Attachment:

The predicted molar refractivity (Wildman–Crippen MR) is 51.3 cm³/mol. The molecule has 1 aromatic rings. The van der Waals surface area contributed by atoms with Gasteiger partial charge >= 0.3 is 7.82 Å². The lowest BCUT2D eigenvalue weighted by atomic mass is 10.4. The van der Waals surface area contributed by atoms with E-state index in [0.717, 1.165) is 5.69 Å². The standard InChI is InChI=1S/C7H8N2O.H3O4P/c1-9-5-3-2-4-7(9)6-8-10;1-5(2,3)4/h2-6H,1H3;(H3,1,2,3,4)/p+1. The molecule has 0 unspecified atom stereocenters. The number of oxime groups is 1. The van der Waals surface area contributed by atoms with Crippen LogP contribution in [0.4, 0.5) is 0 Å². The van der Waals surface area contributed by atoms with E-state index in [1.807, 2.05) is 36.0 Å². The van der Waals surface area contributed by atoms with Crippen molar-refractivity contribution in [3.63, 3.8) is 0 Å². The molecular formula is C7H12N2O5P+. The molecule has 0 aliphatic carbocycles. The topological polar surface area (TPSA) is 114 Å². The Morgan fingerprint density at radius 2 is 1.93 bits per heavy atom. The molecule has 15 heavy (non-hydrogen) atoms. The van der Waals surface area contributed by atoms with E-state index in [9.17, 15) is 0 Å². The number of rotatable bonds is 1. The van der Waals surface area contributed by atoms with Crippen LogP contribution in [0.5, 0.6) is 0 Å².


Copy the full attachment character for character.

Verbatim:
The predicted molar refractivity (Wildman–Crippen MR) is 51.3 cm³/mol. The molecule has 1 aromatic rings. The van der Waals surface area contributed by atoms with Gasteiger partial charge >= 0.3 is 7.82 Å². The lowest BCUT2D eigenvalue weighted by atomic mass is 10.4. The van der Waals surface area contributed by atoms with E-state index in [0.717, 1.165) is 5.69 Å². The standard InChI is InChI=1S/C7H8N2O.H3O4P/c1-9-5-3-2-4-7(9)6-8-10;1-5(2,3)4/h2-6H,1H3;(H3,1,2,3,4)/p+1. The molecule has 0 unspecified atom stereocenters. The number of oxime groups is 1. The van der Waals surface area contributed by atoms with Crippen LogP contribution in [0.4, 0.5) is 0 Å². The van der Waals surface area contributed by atoms with E-state index in [1.807, 2.05) is 36.0 Å². The van der Waals surface area contributed by atoms with Crippen molar-refractivity contribution in [3.63, 3.8) is 0 Å². The molecular formula is C7H12N2O5P+. The molecule has 0 aliphatic carbocycles. The topological polar surface area (TPSA) is 114 Å². The Morgan fingerprint density at radius 2 is 1.93 bits per heavy atom. The molecule has 15 heavy (non-hydrogen) atoms. The van der Waals surface area contributed by atoms with E-state index in [9.17, 15) is 0 Å². The number of rotatable bonds is 1. The van der Waals surface area contributed by atoms with Crippen LogP contribution in [0.5, 0.6) is 0 Å².